Toyota President Admits 'Silent Majority' in Auto Industry Are Leery of Massive Electric Vehicle Push


President Joe Biden, the radical environmental lobby and government agencies across the nation are making a heavy push for Americans to switch to electric vehicles, but it seems car industry insiders are not so sure it is all such a good idea.

On Sunday, The Wall Street Journal published comments by Toyota Motor Corp. President Akio Toyoda who noted that the idea that everyone could so easily dump gas-powered vehicles for electric ones is simply not as feasible as the activists and government officials seem to imagine.

Toyoda warned that many insiders, who he says represent a “silent majority” in the auto industry, are quietly wondering if it is a smart move for car makers to look toward retooling exclusively for electric cars and thinking that is the future of the industry.

“People involved in the auto industry are largely a silent majority,” Toyoda said. “That silent majority is wondering whether EVs are really OK to have as a single option. But they think it’s the trend so they can’t speak out loudly.”

Notice that last bit. Toyoda is saying that intelligent and informed industry insiders know full well that EVs are not the only way to go for a myriad of reasons.

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And we know that they are not really environmentally friendly and cannot be the future of the auto industry with current limitations on the technology, but as Toyoda noted, execs are afraid to speak out because radical, leftist enviro activists are intimidating everyone to stay quiet not just in the U.S. but across the world.

The Journal adds Toyota is one of the few larger manufacturers that isn’t making proclamations about the end of gas-powered cars and setting dates to stop making the internal combustion engine.

Toyota, the Journal added, is centering itself more on hybrids, not straight-out EVs.

Toyoda added that his company isn’t looking to make a permanent switch “because the right answer is still unclear.”

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Toyoda also told his audience that he has tried to inform various government officials that it is too early to decide whether EVs are the answer.

The car company chief’s comments come even as massive government subsidies for EVs are skewing the market and forcing car makers to move towards dumping gas-powered products whether it is the right move or not.

Toyoda is right. The world is not ready for an all-EV transportation revolution.

To name just a very few issues, the first and most important limitation on the increased use of EVs is the fact that the U.S. power grid is simply unable to support widespread use of them. The grid is unable to handle charging so many EVs. Indeed, according to ICF International, the power grid is constantly breaking down now, without everyone owning an electric car to further tax our power production.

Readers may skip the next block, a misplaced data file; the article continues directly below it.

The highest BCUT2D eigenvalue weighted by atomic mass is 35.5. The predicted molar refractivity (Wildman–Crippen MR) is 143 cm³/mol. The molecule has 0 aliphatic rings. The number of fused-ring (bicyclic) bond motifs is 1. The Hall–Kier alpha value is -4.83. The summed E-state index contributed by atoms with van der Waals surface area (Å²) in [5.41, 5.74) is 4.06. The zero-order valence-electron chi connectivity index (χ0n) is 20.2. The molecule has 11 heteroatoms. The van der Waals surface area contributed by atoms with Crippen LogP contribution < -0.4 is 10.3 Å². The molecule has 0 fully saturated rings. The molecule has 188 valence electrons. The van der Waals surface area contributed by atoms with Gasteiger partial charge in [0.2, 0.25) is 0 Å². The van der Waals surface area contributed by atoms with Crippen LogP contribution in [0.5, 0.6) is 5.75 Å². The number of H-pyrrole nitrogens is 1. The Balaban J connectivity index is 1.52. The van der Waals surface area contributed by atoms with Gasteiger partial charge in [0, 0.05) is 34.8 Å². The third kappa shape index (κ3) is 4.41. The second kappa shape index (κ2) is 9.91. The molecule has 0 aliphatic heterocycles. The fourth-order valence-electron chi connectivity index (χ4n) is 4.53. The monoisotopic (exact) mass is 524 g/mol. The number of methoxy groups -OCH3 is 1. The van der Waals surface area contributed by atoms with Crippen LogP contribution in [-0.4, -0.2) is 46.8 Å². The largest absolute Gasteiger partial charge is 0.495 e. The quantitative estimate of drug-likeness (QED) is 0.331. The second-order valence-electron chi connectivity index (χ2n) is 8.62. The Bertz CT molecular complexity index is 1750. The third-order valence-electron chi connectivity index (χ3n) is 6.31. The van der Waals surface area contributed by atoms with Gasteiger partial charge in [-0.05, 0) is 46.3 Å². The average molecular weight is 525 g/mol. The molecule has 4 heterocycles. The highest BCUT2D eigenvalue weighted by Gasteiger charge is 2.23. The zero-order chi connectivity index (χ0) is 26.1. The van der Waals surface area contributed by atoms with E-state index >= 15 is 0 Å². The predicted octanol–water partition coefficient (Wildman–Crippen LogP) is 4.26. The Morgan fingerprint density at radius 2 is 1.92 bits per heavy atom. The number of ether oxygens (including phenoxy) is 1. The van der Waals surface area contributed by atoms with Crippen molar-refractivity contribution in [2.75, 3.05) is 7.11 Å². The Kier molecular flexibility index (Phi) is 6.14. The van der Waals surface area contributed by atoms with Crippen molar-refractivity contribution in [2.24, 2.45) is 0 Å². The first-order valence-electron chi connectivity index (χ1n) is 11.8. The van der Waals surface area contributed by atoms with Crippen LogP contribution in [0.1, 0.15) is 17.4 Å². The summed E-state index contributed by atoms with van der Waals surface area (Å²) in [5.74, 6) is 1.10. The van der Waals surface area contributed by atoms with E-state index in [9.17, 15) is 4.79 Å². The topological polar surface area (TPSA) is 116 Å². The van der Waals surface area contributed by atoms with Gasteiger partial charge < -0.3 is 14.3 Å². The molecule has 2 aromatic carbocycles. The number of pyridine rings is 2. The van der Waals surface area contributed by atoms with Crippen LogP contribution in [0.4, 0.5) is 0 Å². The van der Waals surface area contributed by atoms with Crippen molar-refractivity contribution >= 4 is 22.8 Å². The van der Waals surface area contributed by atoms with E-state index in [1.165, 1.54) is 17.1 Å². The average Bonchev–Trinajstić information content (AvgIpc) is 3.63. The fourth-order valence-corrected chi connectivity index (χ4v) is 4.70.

ICF added that officials in California have admitted that more EVs would cause a 40 percent increase in demand for electric power. And California is already drowning in blackouts during summer peak hours.

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Also, 20 million Americans are already behind in paying their electric bills, Bloomberg reported in August. Imagine if the increased costs of charging a car were added to that mounting burden.

According to Yahoo Finance, the cost of adding an EV to a household is equivalent to adding two entire air conditioning systems that are running all year long to their electric bills.

Then there is the looming disparity between homeowners and renters with their respective capability to charge their vehicles. It isn’t likely that apartment complexes would be willing to go to the expense of installing charging stations, so this means that the middle classes and the rich would be able to own an EV that they can charge at home, while renters would have to do without personal transportation because they have no place to charge their cars. If all we can get are EVs and no gas-powered cars, only “the rich” will be able to own a car at all.

Speaking of that, the costs for these cars is also far out of reach for lower-income Americans. Currently, EVs start at around $50,000 and the costs go up from there. This is about an entire year’s salary for many lower middle-class income earners.

There are also all sorts of manufacturing issues that cannot be surmounted because neither the technology nor the materials exist to solve them.

Toyoda is right. There are far, far more problems with EVs than those listed here, and the world’s car manufacturers cannot go all EV any time soon. It is simply not possible.

This article appeared originally on The Western Journal.

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